The music of Englishman Lenox Berkeley (1903-1989) is scarcely known in this country, especially now that the Lyrita label is gone and EMI releases most of its British music titles to the United States as imports. Lyrical, intelligent, often urbane, his output deserves serious consideration. The piece presented here, his Fourth Symphony, was commissioned by the Royal Philharmonic, and first performed in May of 1978. It is a very compact composition consisting of three movements. The second is the best, a set of five contrasting variations on a theme marked andante.
Berkeleys son, Michael (b.1948) has just become composer in residence for the BBC National Orchestra of Wales, which has made a huge commitment to contemporary music since taking on Richard Hickox as its music director. The better of the two works recorded here, The Garden of Earthly Delight, was inspired by the famous Hieronymus Bosch painting in which the Renaissance artist portrays, in a triptych, the innocence of the Garden of Eden, its corruption from Carnal Knowledge, and the vengeance of Hell. Berkeleys dramatic music is scored for a huge orchestra, which includes exotic percussion: claves, and a "lions roar," a sound produced by the friction of a cord within a resonant drum. There are also three soloists, which are placed at different points in the hall: violin, soprano saxophone, and trombone. Each soloist must also double on claves, rattles, and tam-tams.
All of the compositions on the disc are performed with finesse and dedication. Hickox has a good sense of both dramatic and lyrical elements of the music; his readings seem ideal. The Welsh BBC orchestra proves itself world class all the way. The astonishing cello playing of Alban Gerhardt in the concerto is remarkable, even if I don't particularly care for the busy, uninspired, workmanlike nature of the piece itself.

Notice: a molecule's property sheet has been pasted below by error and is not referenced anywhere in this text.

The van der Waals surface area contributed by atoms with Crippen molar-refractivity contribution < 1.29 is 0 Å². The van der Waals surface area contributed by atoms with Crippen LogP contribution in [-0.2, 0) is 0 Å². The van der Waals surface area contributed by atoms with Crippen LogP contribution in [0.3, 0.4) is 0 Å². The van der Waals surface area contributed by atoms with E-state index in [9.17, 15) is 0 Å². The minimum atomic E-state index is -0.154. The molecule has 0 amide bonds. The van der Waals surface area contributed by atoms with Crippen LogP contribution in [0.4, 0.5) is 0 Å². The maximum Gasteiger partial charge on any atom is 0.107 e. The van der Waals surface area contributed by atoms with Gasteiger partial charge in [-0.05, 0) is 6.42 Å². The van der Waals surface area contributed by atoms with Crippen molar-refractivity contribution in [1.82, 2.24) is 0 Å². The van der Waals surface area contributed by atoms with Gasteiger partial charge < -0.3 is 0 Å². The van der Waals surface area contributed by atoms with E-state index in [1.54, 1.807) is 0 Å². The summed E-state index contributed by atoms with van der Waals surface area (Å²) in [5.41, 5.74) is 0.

The SACD recorded sound is the best multichannel effort yet from Chandos. The basic soundstage is very wide and somewhat deep. Listen to the beginning of the third movement of the symphony. The woodwinds are centered at mid-stage, the lower strings are to our right and near the front of the stage, the brass choir is at the back of the stage and to the right, the harp is way to our left, near the front. One can practically draw a seating plan just from listening to the first five minutes. The balance between the soloist and orchestra in the concerto is ideal.
The Garden of Earthly Delights offers additional spatial possibilities due to the placement of the three soloists. These are heard to the left and right in the surrounds and are very effective in creating a natural sound that envelops the listener, much as it would in the concert hall. The end of the work, with tam-tams crashing away from all over, is quite a thrilling experience.
This SACD is part of a series in which there have already been two CD-only releases. Based on what I heard here, both from a performance and a music point of view, they would be well worth seeking out.
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